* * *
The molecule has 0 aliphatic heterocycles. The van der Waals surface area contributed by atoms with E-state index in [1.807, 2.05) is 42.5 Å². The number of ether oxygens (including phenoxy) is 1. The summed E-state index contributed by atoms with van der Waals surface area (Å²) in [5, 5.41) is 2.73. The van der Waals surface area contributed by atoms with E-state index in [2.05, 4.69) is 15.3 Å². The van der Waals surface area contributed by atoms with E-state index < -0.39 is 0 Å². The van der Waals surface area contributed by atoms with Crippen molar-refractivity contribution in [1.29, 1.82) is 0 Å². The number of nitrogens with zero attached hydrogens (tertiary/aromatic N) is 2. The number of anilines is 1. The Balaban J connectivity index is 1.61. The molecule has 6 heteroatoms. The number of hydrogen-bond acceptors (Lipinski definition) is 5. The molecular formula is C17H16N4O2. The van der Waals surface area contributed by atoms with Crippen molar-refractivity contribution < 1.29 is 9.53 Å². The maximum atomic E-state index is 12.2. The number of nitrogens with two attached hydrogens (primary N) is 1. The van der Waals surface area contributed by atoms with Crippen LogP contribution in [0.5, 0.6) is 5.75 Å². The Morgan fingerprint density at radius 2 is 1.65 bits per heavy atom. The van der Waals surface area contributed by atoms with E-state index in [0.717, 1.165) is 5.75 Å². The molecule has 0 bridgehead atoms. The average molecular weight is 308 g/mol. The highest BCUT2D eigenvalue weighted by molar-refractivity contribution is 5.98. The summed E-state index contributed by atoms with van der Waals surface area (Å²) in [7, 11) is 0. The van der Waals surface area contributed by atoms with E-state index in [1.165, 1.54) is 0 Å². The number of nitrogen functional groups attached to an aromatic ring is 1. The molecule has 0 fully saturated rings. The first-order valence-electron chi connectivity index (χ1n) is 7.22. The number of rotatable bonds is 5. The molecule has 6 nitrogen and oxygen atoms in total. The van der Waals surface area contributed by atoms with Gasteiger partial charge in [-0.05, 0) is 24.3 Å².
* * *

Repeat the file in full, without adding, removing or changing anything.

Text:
The molecule has 0 aliphatic heterocycles. The van der Waals surface area contributed by atoms with E-state index in [1.807, 2.05) is 42.5 Å². The number of ether oxygens (including phenoxy) is 1. The summed E-state index contributed by atoms with van der Waals surface area (Å²) in [5, 5.41) is 2.73. The van der Waals surface area contributed by atoms with E-state index in [2.05, 4.69) is 15.3 Å². The van der Waals surface area contributed by atoms with E-state index < -0.39 is 0 Å². The van der Waals surface area contributed by atoms with Crippen molar-refractivity contribution in [1.29, 1.82) is 0 Å². The number of nitrogens with zero attached hydrogens (tertiary/aromatic N) is 2. The number of anilines is 1. The Balaban J connectivity index is 1.61. The molecule has 6 heteroatoms. The number of hydrogen-bond acceptors (Lipinski definition) is 5. The molecular formula is C17H16N4O2. The van der Waals surface area contributed by atoms with Crippen molar-refractivity contribution < 1.29 is 9.53 Å². The maximum atomic E-state index is 12.2. The number of nitrogens with two attached hydrogens (primary N) is 1. The van der Waals surface area contributed by atoms with Crippen LogP contribution in [0.5, 0.6) is 5.75 Å². The Morgan fingerprint density at radius 2 is 1.65 bits per heavy atom. The van der Waals surface area contributed by atoms with E-state index in [0.717, 1.165) is 5.75 Å². The molecule has 0 bridgehead atoms. The average molecular weight is 308 g/mol. The highest BCUT2D eigenvalue weighted by molar-refractivity contribution is 5.98. The summed E-state index contributed by atoms with van der Waals surface area (Å²) in [7, 11) is 0. The van der Waals surface area contributed by atoms with E-state index in [1.165, 1.54) is 0 Å². The number of nitrogen functional groups attached to an aromatic ring is 1. The molecule has 0 fully saturated rings. The first-order valence-electron chi connectivity index (χ1n) is 7.22. The number of rotatable bonds is 5. The molecule has 6 nitrogen and oxygen atoms in total. The van der Waals surface area contributed by atoms with Gasteiger partial charge in [-0.05, 0) is 24.3 Å².